Well Lovelies, it’s 2AM and as hot as Satan’s armpit in my little top story dorm room, so rather than me getting some much needed beauty sleep, you all will get a just as needed end-of-the-year round-up, hyphens, cheese, (and most likely, late night typos) on the house. I’ll edit with a more critical eye pending sunrise and a good cup of Earl’s Garden.

This year could, easily, have been the best year of my life — so far, of course. I still hope to live by the exponential happiness growth model, with highs at the ripe old age of 104. But as for what made it so good, that can be summed up by two, or maybe four things.

The first ingredient to my happiness, is, as it always seems to be, the right people. I befriended Giselle Boustani, one of the most mature, brave, intellectual, compassionate, and wise people I know. When I imagine living in a house one day, if I ever get my act together to do so, I think I will have to have a room for Giselle, so that even when we’re not in the same dorm anymore I’ll hear her cackling down the hallway. It would be harder to live without her than to convince her, I think.

Then there’s Danial, the goofball on the first floor whose hair may even rival mine. I don’t want to wax too sweet on this one, as I enjoy giving the man a rough time, but I think missing him will be its own particular unpleasantness, like hunger when you’re on a diet or no wifi when you’re visiting relatives. You shouldn’t wish they were there, but you can’t help it, so you make up for it by liking all their Facebook posts? You know what I mean. I love the first floor boys, and I’ll go over all of them at length elsewhere, but damn it if I won’t miss Danial like an ache in my side.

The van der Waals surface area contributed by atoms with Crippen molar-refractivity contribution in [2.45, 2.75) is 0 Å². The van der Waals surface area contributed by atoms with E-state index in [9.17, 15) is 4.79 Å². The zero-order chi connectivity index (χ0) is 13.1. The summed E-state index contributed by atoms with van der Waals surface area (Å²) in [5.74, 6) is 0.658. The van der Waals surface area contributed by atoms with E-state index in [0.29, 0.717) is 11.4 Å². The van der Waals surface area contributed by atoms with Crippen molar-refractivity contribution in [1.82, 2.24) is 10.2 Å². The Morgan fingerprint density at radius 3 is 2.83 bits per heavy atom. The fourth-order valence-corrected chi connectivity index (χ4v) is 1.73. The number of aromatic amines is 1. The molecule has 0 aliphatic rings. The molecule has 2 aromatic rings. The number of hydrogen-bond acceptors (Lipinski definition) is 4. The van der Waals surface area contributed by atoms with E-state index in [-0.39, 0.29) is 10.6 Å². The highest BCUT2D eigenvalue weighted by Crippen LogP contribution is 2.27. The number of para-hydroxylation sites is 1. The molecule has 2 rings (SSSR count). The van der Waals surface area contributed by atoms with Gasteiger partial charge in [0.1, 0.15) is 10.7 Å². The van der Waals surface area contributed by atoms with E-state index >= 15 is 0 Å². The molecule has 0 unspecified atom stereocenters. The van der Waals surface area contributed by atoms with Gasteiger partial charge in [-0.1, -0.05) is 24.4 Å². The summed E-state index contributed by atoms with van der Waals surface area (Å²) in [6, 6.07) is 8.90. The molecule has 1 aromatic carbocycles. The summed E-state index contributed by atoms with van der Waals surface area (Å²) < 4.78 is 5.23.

There’s Violet and Zoe, who have singlehandedly taken over my holiday calendar for this year and the next one. Of all my friends who asked why I was leaving them for London, these two actually took it seriously when I told them to shut up and come with me. I look forward to exploring Europe with you two, and the South End in the meantime.

There’s Rebecca, quite possibly the best roommate I’ll ever have. We’re completely different religions and across the board on politics, and we’ve managed to talk about both in length without fighting. Our “Post-Its” and papers are still on the wardrobe where we left them — a baby picture of me, a list of places to go, and two notes that say “I’ll meet you at the ZipCar” (in case of zombie attack, obviously) and a joke about our codependence. Well, it’s mostly a joke.

There’s Kamara, with her terrifying stories of Nigeria and her deadpan until you realize she wasn’t actually joking. She’s kept me going the last few nights with Archer and deliveries of Thai food I should probably pay her for sooner or later. There’s Kyle, who may have the closest nerdtaste to mine I have ever met, and who has the kind of piercing glacial blue eyes you usually only hear about in bad fanfic. My teachers, my tutors, my mentors, my family. I love you all, and I am so lucky to have you. Leaving you will be a quiet heartache, like a growing pain.